The CCA, again in broad terms, outlaws the provision of credit under a consumer credit agreement by parties who are not licensed. For the purposes of the Act, 'credit' includes not only the likes of a cash loan but may also include an agreement by which the payment of legal fees is deferred.

The CCA also regulates the 'brokerage' of credit, and solicitors need therefore to be careful about how far they go in introducing clients to '“ or indeed advertising the service of '“ people who provide commercial credit.

Again, while the Act is not restricted in its applicability solely to solicitors, it will be relevant in particular to a solicitor who is considering entering into an agreement with a client whereby the client is not required to settle their legal fees immediately or to a solicitor whose client seeks their advice and/or assistance in respect of securing a loan with a commercial lender for funds with which to cover legal expenses.

Neither the FSMA nor the CCA lend themselves to being summarised and a detailed analysis of the acts is outside the scope of this article.

Resolution has recently secured a detailed opinion of Mr Charles Marquand of Counsel as to exactly which activities are permitted for solicitors. Mr Marquand will be summarising his Opinion in a forthcoming edition of the Resolution Review.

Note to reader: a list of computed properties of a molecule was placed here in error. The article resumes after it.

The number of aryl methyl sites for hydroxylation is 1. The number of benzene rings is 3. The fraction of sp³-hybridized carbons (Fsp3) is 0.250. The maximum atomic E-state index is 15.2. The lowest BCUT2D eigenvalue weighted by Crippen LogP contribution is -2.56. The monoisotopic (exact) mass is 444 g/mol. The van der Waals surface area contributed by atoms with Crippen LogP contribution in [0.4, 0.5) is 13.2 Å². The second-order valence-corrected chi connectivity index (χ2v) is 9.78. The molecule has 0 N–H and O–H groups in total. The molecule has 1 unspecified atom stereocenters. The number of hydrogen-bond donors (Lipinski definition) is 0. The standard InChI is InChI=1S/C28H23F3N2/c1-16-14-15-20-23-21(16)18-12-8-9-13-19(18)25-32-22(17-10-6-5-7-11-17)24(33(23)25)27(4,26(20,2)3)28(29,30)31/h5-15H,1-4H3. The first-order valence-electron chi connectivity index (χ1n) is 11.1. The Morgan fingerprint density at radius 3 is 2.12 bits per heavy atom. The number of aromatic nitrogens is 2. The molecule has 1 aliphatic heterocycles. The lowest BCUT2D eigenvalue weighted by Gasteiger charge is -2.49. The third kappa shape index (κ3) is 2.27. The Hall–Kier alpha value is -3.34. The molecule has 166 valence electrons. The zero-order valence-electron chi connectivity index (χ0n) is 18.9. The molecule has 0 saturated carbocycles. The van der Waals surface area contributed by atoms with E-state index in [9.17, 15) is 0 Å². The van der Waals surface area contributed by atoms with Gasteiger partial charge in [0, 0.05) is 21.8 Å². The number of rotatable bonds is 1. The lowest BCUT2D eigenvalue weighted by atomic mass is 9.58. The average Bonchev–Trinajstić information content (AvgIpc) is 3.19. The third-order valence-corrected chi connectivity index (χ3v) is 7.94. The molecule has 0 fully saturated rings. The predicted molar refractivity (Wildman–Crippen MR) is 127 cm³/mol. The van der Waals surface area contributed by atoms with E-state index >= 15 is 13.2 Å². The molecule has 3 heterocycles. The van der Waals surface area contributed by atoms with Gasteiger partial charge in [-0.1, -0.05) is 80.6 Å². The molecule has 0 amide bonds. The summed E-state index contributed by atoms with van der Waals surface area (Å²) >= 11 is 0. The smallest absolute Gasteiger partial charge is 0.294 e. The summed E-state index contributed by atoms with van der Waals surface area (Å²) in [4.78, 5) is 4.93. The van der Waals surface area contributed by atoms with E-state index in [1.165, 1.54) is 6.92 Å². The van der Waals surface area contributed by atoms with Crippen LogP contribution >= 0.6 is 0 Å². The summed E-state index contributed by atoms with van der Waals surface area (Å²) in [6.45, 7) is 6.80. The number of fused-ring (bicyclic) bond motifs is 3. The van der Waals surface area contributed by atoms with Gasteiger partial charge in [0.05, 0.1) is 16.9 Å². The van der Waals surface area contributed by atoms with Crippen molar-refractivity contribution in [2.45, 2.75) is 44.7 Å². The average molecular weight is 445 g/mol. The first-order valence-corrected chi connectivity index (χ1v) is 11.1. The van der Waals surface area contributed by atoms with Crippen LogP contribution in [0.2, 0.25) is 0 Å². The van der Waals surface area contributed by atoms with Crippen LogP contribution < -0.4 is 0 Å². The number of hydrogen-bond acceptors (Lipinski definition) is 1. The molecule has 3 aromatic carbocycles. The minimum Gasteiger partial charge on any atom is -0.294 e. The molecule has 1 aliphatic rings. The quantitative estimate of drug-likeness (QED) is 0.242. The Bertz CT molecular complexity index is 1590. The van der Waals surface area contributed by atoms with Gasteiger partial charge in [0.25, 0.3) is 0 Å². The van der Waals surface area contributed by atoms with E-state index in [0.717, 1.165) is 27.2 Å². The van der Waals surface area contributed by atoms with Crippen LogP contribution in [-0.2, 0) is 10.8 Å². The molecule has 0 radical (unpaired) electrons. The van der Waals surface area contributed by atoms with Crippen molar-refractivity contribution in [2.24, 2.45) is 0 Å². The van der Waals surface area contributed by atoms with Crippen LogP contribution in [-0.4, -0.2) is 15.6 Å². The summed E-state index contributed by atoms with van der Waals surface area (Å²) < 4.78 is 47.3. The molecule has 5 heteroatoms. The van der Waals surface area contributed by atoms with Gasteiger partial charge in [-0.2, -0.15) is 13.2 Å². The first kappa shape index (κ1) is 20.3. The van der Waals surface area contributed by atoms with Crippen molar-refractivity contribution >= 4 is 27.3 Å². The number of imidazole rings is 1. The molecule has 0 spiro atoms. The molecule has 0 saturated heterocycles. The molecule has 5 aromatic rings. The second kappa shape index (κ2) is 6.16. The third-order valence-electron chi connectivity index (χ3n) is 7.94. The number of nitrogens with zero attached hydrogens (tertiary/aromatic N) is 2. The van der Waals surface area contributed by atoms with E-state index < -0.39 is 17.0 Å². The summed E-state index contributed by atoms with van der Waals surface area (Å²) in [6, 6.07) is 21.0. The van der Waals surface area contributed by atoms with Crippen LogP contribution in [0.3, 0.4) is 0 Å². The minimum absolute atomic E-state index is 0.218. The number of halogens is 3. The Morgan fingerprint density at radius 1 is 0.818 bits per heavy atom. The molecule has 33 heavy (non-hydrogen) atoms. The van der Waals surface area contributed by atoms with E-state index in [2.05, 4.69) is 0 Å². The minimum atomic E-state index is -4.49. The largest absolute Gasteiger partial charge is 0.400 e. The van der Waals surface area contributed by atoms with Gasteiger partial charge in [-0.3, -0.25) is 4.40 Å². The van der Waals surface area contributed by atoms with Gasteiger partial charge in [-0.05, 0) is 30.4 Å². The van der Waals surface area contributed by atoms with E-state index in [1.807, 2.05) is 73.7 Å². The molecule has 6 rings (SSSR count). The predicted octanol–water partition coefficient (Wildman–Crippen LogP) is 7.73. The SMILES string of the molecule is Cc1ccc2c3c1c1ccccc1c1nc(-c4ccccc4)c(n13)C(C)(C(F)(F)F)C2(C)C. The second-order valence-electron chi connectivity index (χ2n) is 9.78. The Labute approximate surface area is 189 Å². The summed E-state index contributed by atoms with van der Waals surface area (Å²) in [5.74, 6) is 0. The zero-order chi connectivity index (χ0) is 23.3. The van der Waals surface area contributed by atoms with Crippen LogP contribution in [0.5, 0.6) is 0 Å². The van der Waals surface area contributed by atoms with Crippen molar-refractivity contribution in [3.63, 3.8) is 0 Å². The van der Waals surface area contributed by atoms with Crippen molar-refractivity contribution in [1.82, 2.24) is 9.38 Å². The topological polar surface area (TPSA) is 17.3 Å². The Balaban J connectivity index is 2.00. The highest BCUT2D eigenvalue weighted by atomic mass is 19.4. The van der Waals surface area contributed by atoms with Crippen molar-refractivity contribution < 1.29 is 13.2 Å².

A copy of the full Opinion is available on request from Resolution Central Office. The headline is that, subject to satisfying certain requirements and looking at each case carefully, the solicitor is able to assist the client in obtaining appropriate funding for his or her application for ancillary relief.

Funding provided by the other party

On a number of occasions in recent years, the court has addressed the possibility of, typically, the husband making interim provision for the wife, which will permit her to meet her costs as and when they fall due.

While the idea of an interim lump sum order being made against the husband without consent has been discredited (by the decision in Wicks v Wicks [1998] 1 FLR 40), it is now accepted that provision for the wife's legal fees to be covered can be made by way of an interim periodical payments order. This issue was considered in the case of A v A (Maintenance Pending Suit: provision for Legal Fees) [2001] 1 FLR 377. In his judgment, Holman J felt that the wife had 'an acute need for good legal representation . . . in circumstances in which her lawyers do not always have to be desperately economising relative to the husband'. In short, the issue was therefore one of a requirement for a level playing field to enable the wife to participate in the litigation effectively.